Ranjana Dave

Syndicate content

Was she born to be a dancer?


Think Indian dance, and one coherent image of its antecedents in sculpture is the Harappan “dancing girl”. One arm resting on her hip, she confronts you, sparks of impudence inscribed on every inch of her person. Found in Mohenjodaro and dating back to over 4,500 years, she is but a tiny bronze statuette the length of one’s palm.
Many girls train in classical dance at some point in their childhoods. One hears murmurs about men not being suited to dance or dance styles; it is seemingly more plausible for a woman to take to dance. It is this implicit acceptance that should bring us to question the order of things even more. That she was “born to dance” leaves a lot to the imagination. What are the paths that lead women to dance?

Appeasement and a tale of two women


The year 2012 is a year of many approximations. It began with the question of censorship being raised at the Jaipur Literature Festival. More unassumingly, it marks the sixtieth death anniversary of Bangalore Nagarathnamma, an important Carnatic musician and devadasi in the early 20th century. Also, placing these facts in the context of censorship, it is a hundred years since her edition of the Telugu courtesan Muddupalani’s erotic poem Radhika Santwanam (Appeasing Radhika) was banned.

Free! Free! Free!


Ever wondered why classical dancers never write to financial columns in newspapers and magazines, asking how to invest their assets? That’s because sweat-stained silks and paper flowers are not sound investment options. If a dancer is lucky enough to come out of a performance with a cheque, it takes a few minutes of discreet backstage envelope-passing for the money to spread itself thin and wear out. The half-rotten flowers that are handed out indiscriminately at dance programmes last longer.

Odissi’s odyssey

Come December in Orissa, and one is dazzled by the array of shiny costumes every Odissi dancer seems to possess, and unfailingly shows off during the busy performance season.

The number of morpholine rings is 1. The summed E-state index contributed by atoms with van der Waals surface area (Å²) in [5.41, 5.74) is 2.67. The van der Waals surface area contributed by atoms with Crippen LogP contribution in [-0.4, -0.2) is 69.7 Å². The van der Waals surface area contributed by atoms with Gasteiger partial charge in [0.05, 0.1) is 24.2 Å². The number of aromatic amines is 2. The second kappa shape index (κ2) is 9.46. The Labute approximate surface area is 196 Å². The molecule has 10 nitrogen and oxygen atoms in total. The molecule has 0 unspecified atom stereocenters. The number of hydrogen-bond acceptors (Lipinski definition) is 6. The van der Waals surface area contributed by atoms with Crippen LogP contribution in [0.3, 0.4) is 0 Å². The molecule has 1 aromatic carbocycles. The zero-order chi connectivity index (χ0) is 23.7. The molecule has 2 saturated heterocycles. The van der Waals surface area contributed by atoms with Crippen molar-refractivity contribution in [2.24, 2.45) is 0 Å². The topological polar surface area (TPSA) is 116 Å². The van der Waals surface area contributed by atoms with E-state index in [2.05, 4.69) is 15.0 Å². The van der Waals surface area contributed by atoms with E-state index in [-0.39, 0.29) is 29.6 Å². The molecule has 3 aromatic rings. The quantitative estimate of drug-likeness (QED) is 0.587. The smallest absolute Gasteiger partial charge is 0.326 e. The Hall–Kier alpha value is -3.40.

Tryst with Tagore

One couldn’t help empathising with the almost childlike glee emanating from the audience, as the stage of the Tata Theatre rotated at the beginning of Astad Deboo’s performance at the NCPA on Tuesday.

Spaces, interstices


Even a slithering arm can define space, or appropriate it — one begins to perceive years of polite armrest nudging afresh while watching Mandeep Raikhy’s Inhabited Geometry.

Dialogues through Danse

In a snippet from his work, Pichet Klunchun and Myself, Jerome Bel says, “They take a paid ticket without knowing what they will see,” even as his remark is greeted by a spell of audience laughter rem

A saga of nine yards


What is the most compelling memory that you have of the annual day gatherings in your school?

All the world’s indeed a stage


When the impostor chucking bread at the stage turned out to be a performer one evening at the Attakkalari India Biennial 2011, the audience was suitably shocked.

Time for the contemporary


The tiny window between the slushy monsoon and a slew of festivals, September is a month of exciting contemporary work.

No Articles Found

No Articles Found

No Articles Found

I want to begin with a little story that was told to me by a leading executive at Aptech. He was exercising in a gym with a lot of younger people.

Shekhar Kapur’s Bandit Queen didn’t make the cut. Neither did Shaji Karun’s Piravi, which bagged 31 international awards.